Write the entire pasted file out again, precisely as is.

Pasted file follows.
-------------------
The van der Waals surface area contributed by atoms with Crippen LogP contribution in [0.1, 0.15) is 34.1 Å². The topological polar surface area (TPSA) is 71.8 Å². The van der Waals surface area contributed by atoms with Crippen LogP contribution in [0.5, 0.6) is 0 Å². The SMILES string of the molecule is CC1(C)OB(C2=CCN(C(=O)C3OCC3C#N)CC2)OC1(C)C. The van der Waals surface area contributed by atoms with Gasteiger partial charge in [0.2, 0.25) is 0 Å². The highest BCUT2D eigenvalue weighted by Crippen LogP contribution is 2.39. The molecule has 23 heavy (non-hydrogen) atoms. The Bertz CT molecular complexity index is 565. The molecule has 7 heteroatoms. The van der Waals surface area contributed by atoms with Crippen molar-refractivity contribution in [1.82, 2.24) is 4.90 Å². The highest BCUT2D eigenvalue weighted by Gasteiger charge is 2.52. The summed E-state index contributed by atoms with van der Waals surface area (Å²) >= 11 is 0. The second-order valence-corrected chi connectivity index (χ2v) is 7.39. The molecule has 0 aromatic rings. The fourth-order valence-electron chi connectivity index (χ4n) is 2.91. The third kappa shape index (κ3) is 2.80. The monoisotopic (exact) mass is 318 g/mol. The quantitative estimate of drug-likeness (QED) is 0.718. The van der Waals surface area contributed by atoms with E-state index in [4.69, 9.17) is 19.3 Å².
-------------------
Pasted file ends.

The van der Waals surface area contributed by atoms with Crippen LogP contribution in [0.1, 0.15) is 34.1 Å². The topological polar surface area (TPSA) is 71.8 Å². The van der Waals surface area contributed by atoms with Crippen LogP contribution in [0.5, 0.6) is 0 Å². The SMILES string of the molecule is CC1(C)OB(C2=CCN(C(=O)C3OCC3C#N)CC2)OC1(C)C. The van der Waals surface area contributed by atoms with Gasteiger partial charge in [0.2, 0.25) is 0 Å². The highest BCUT2D eigenvalue weighted by Crippen LogP contribution is 2.39. The molecule has 23 heavy (non-hydrogen) atoms. The Bertz CT molecular complexity index is 565. The molecule has 7 heteroatoms. The van der Waals surface area contributed by atoms with Crippen molar-refractivity contribution in [1.82, 2.24) is 4.90 Å². The highest BCUT2D eigenvalue weighted by Gasteiger charge is 2.52. The summed E-state index contributed by atoms with van der Waals surface area (Å²) >= 11 is 0. The second-order valence-corrected chi connectivity index (χ2v) is 7.39. The molecule has 0 aromatic rings. The fourth-order valence-electron chi connectivity index (χ4n) is 2.91. The third kappa shape index (κ3) is 2.80. The monoisotopic (exact) mass is 318 g/mol. The quantitative estimate of drug-likeness (QED) is 0.718. The van der Waals surface area contributed by atoms with E-state index in [4.69, 9.17) is 19.3 Å².